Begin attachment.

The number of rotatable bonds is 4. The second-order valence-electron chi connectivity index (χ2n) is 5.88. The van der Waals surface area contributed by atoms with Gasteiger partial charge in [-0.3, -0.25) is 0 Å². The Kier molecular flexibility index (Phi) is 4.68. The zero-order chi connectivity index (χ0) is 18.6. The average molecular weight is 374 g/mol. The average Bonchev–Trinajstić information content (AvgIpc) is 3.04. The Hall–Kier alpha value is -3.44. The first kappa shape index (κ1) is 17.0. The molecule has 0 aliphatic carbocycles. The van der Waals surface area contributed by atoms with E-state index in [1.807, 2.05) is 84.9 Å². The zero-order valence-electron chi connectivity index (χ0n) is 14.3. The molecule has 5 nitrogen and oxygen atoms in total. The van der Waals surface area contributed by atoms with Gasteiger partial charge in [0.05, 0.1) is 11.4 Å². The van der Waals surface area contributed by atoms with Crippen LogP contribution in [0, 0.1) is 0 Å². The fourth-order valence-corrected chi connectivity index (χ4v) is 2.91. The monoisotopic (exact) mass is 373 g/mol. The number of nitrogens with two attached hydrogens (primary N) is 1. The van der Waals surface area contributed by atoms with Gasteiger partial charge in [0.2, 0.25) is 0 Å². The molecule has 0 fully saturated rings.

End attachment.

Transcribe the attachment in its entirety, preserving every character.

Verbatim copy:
The number of rotatable bonds is 4. The second-order valence-electron chi connectivity index (χ2n) is 5.88. The van der Waals surface area contributed by atoms with Gasteiger partial charge in [-0.3, -0.25) is 0 Å². The Kier molecular flexibility index (Phi) is 4.68. The zero-order chi connectivity index (χ0) is 18.6. The average molecular weight is 374 g/mol. The average Bonchev–Trinajstić information content (AvgIpc) is 3.04. The Hall–Kier alpha value is -3.44. The first kappa shape index (κ1) is 17.0. The molecule has 0 aliphatic carbocycles. The van der Waals surface area contributed by atoms with E-state index in [1.807, 2.05) is 84.9 Å². The zero-order valence-electron chi connectivity index (χ0n) is 14.3. The molecule has 5 nitrogen and oxygen atoms in total. The van der Waals surface area contributed by atoms with Gasteiger partial charge in [0.05, 0.1) is 11.4 Å². The van der Waals surface area contributed by atoms with Crippen LogP contribution in [0, 0.1) is 0 Å². The fourth-order valence-corrected chi connectivity index (χ4v) is 2.91. The monoisotopic (exact) mass is 373 g/mol. The number of nitrogens with two attached hydrogens (primary N) is 1. The van der Waals surface area contributed by atoms with Gasteiger partial charge in [0.2, 0.25) is 0 Å². The molecule has 0 fully saturated rings.